Three Principles for the Future of Marketing

The TunnelIn the future, marketing must be valuable. But that isn’t enough.

Earlier this week, Michael Brenner outlined the future of marketing, drawing from last fall’s future of advertising article in Fast Company. It is a great perspective. The question is, how do you accomplish it? How do you, as Michael said, “create communities of customer advocates and evangelists”?

There are three principles to excel in the future of marketing that Michael presented and create the advocates and evangelists that will drive your brand. These are the lights you strive towards, not a destination you ever reach (although as a consumer, I wish every marketer could!)

  • Your marketing must become so valuable the audience would miss it.
  • Your product and service must always exceed expectations.
  • You must put your audience’s needs first.

Please Market to Me!

Valuable marketing is just the beginning. When every company has valuable marketing, any company will do. Getting participation on a webcast or a passing a grade on your website feedback survey isn’t nearly enough.

Does your marketing have a following like Grey’s Anatomy? Does your audience always want more? Will they scream “Bring it Back!” if you stop marketing? Any marketer that can answer that question with an honest and resounding yes has an audience to begin mobilizing.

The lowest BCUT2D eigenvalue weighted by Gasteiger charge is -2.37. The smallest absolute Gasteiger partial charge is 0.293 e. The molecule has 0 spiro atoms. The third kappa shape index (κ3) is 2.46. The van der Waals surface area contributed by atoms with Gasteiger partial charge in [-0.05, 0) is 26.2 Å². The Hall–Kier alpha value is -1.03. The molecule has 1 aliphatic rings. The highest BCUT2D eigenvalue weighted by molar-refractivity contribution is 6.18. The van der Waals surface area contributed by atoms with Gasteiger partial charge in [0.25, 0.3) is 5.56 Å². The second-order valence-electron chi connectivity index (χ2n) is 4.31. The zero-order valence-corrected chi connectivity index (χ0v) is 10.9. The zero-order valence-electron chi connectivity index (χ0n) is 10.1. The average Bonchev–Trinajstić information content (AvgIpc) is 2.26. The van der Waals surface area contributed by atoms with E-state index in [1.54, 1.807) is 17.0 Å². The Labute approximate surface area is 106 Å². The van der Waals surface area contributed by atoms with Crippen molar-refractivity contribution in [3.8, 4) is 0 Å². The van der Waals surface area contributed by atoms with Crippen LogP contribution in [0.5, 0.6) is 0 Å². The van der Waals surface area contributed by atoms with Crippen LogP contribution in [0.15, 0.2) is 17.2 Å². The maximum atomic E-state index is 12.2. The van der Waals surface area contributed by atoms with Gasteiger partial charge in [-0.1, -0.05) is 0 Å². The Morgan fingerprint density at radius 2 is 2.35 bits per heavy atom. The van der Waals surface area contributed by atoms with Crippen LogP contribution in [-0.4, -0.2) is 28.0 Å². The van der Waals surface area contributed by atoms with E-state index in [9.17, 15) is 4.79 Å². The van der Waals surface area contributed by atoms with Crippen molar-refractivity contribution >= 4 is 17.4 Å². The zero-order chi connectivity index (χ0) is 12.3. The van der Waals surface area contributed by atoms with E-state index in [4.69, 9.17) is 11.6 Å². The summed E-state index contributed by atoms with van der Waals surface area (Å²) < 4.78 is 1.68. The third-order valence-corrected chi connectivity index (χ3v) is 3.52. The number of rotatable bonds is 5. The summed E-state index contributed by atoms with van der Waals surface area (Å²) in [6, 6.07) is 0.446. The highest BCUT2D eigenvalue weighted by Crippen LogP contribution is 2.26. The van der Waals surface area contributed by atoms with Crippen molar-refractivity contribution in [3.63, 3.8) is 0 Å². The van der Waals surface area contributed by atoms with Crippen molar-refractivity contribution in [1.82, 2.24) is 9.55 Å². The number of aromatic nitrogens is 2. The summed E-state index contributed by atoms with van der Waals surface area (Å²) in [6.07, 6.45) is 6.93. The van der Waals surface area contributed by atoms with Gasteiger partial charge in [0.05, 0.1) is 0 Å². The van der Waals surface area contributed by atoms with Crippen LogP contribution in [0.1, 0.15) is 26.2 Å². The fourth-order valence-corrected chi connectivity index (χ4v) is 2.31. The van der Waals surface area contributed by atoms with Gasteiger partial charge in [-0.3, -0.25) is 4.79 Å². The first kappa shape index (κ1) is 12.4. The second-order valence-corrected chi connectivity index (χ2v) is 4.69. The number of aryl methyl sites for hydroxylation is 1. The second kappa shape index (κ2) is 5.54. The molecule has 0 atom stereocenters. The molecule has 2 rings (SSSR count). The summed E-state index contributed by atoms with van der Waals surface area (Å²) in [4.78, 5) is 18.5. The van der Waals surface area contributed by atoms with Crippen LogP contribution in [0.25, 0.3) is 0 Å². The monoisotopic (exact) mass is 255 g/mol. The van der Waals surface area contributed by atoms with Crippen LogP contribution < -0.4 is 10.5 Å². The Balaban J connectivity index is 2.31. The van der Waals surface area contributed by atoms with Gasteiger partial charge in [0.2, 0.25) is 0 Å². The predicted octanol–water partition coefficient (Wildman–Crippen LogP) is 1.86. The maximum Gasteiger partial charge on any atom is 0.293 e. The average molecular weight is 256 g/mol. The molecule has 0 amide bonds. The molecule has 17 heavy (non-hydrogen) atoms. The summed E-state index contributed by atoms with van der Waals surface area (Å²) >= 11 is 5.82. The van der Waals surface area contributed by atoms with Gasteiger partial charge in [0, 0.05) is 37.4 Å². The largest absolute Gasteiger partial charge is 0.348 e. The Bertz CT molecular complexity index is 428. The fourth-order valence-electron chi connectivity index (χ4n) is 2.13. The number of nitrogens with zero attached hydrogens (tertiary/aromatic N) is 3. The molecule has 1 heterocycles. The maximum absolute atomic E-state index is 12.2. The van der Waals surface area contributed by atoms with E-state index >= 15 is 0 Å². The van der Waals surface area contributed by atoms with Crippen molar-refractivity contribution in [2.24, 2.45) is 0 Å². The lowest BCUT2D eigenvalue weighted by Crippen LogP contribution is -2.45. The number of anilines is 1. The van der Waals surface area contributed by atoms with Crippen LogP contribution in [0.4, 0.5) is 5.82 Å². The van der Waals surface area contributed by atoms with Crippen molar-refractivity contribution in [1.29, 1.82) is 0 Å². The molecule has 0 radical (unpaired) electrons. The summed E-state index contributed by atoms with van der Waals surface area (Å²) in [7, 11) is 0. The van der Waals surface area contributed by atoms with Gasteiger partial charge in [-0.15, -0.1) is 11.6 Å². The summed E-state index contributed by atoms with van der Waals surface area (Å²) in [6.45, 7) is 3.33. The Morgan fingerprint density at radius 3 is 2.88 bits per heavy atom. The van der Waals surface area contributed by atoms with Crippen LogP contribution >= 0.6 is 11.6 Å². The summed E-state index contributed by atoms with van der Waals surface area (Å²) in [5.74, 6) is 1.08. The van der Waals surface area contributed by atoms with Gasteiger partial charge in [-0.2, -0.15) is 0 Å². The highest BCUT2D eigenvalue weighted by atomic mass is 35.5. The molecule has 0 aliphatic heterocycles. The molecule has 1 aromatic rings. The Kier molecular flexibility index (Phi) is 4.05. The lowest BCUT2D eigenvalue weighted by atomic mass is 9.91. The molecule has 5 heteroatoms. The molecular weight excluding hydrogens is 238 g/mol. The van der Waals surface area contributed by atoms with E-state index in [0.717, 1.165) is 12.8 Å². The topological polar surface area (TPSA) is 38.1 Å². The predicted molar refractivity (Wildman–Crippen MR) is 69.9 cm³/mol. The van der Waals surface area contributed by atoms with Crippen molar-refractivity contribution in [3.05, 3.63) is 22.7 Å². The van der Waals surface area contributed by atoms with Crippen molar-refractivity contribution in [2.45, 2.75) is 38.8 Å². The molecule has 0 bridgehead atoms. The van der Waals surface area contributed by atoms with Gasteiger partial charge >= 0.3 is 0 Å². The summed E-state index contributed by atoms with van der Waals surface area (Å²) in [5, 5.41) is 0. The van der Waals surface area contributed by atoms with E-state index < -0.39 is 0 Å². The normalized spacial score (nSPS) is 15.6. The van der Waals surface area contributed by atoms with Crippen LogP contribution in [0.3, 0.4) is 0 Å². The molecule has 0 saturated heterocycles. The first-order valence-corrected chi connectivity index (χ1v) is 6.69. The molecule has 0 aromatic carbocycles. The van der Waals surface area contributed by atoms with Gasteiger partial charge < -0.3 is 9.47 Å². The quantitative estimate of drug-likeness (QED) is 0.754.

Wow, You Are Amazing!

No one is excited to work with a company that merely meets their expectations, and you need more than just a customer. You need an advocate and an evangelist. You need to exceed expectations, raise expectations and exceed them again. You need customers that are so satisfied they simply cannot contain their surprise and excitement.

Thank You for Always Thinking of Me!

You have heard the line “people don’t buy what you do, they buy why you do it.” Why is even more important for advocacy. When I know you have a great product, I might recommend it. When I know what your company believes in and I see your belief come to life in your product, I can confidently recommend it, knowing it will continue to be a great product.

Yes, these principles are unattainable. Every one of these principles must be assessed from the perspective of your potential advocates and if it is attained, expectations will simply be reset higher. But just like six sigma in manufacturing is born out of a constant pursuit of an unattainable standard, marketers that set aside their internal and self-serving view and pursue constant improvement against these principles will see incredible results.